The University of Southampton
University of Southampton Institutional Repository

Development of a high current heaterless hollow cathode

Development of a high current heaterless hollow cathode
Development of a high current heaterless hollow cathode
Higher power in-space propulsion systems are increasingly been developed and utilised due to payload increases and mission demands. This requires higher current cathodes to match this demand, as such cathodes are increasingly adopting lanthanum hexaboride (LaB6) emitters due to the higher current density operation capabilities. However, LaB6 cathodes operate at higher temperatures compared with traditional barium oxide cathodes, due to the material’s relatively higher work function. Hence, this poses higher challenges to the heater technologies, which raise convention HCs to thermionic temperature. Here we present the development of a heaterless hollow cathode (HHC) system, which self-heats within only tens of seconds before nominal operation, and enables currents up to 30 A. Such that the system effectively removes the burden of the heater subcomponent. Within this work, the breakdown, cold (heating) discharge and nominal performance of the HHC have been characterised. In addition, optical emission spectroscopy is utilised to assess the relative erosion rates.
high current, heaterless, Hollow cathode discharge, thermionic emission, Lab6
1-8
Daykin-Iliopoulos, Alexander
0caedbac-93a0-45c9-ae31-02f6c70ab8c0
Golosnoy, Igor O.
40603f91-7488-49ea-830f-24dd930573d1
Gabriel, Stephen
ac76976d-74fd-40a0-808d-c9f68a38f259
Daykin-Iliopoulos, Alexander
0caedbac-93a0-45c9-ae31-02f6c70ab8c0
Golosnoy, Igor O.
40603f91-7488-49ea-830f-24dd930573d1
Gabriel, Stephen
ac76976d-74fd-40a0-808d-c9f68a38f259

Daykin-Iliopoulos, Alexander, Golosnoy, Igor O. and Gabriel, Stephen (2018) Development of a high current heaterless hollow cathode. Space Propulsion 2018, Spain. 13 - 18 May 2018. pp. 1-8 .

Record type: Conference or Workshop Item (Paper)

Abstract

Higher power in-space propulsion systems are increasingly been developed and utilised due to payload increases and mission demands. This requires higher current cathodes to match this demand, as such cathodes are increasingly adopting lanthanum hexaboride (LaB6) emitters due to the higher current density operation capabilities. However, LaB6 cathodes operate at higher temperatures compared with traditional barium oxide cathodes, due to the material’s relatively higher work function. Hence, this poses higher challenges to the heater technologies, which raise convention HCs to thermionic temperature. Here we present the development of a heaterless hollow cathode (HHC) system, which self-heats within only tens of seconds before nominal operation, and enables currents up to 30 A. Such that the system effectively removes the burden of the heater subcomponent. Within this work, the breakdown, cold (heating) discharge and nominal performance of the HHC have been characterised. In addition, optical emission spectroscopy is utilised to assess the relative erosion rates.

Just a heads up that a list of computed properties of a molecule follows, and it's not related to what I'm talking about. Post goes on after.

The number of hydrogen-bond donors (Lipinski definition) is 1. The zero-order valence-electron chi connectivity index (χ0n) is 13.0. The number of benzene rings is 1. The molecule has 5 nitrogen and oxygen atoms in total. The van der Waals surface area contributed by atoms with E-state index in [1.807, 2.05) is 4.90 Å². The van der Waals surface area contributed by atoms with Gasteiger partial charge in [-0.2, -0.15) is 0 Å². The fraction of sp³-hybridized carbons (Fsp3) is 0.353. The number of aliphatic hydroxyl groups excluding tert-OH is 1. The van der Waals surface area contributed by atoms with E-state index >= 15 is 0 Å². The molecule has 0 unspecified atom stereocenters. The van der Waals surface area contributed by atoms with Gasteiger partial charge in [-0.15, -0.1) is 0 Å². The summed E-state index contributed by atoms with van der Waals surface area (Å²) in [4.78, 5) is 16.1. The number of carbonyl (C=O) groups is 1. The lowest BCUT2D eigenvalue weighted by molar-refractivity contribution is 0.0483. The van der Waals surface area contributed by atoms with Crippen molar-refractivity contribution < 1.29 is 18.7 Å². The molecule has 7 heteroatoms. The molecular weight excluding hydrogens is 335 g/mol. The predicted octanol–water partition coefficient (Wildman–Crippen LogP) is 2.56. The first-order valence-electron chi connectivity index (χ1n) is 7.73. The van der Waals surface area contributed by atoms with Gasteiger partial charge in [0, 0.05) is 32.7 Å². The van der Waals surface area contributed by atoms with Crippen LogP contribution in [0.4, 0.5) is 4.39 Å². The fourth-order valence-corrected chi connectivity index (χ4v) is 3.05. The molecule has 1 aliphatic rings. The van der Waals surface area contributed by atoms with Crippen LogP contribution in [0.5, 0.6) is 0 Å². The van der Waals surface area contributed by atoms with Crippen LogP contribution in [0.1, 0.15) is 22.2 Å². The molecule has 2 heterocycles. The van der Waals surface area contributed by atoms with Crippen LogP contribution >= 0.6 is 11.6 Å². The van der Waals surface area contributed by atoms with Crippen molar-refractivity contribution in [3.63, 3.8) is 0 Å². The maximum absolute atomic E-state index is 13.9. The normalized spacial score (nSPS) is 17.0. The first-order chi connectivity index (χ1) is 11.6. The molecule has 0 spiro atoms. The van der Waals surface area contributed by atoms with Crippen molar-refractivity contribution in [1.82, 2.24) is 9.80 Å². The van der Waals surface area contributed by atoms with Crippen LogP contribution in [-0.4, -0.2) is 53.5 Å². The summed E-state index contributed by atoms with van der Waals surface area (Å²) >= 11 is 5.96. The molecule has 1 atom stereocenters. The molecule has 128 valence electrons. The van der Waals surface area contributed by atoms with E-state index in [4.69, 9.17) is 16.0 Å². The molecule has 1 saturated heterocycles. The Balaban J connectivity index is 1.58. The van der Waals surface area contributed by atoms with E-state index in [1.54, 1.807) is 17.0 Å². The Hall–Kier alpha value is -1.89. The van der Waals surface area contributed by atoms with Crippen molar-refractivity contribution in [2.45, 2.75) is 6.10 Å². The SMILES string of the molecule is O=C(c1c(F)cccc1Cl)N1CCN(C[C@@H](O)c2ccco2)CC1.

Text
SP2018_00286_A Daykin-Iliopoulos - Version of Record
Restricted to Registered users only
Download (1MB)
Request a copy

More information

Published date: 18 May 2018
Venue - Dates: Space Propulsion 2018, Spain, 2018-05-13 - 2018-05-18
Keywords: high current, heaterless, Hollow cathode discharge, thermionic emission, Lab6

Identifiers

Local EPrints ID: 421547
URI: http://eprints.soton.ac.uk/id/eprint/421547
PURE UUID: a897f077-97d8-4ad4-a4a6-904cdaabe690

Catalogue record

Date deposited: 14 Jun 2018 16:30
Last modified: 12 Aug 2020 16:37

Export record

Download statistics

Downloads from ePrints over the past year. Other digital versions may also be available to download e.g. from the publisher's website.

View more statistics

Atom RSS 1.0 RSS 2.0

Contact ePrints Soton: eprints@soton.ac.uk

ePrints Soton supports OAI 2.0 with a base URL of http://eprints.soton.ac.uk/cgi/oai2

This repository has been built using EPrints software, developed at the University of Southampton, but available to everyone to use.

We use cookies to ensure that we give you the best experience on our website. If you continue without changing your settings, we will assume that you are happy to receive cookies on the University of Southampton website.

×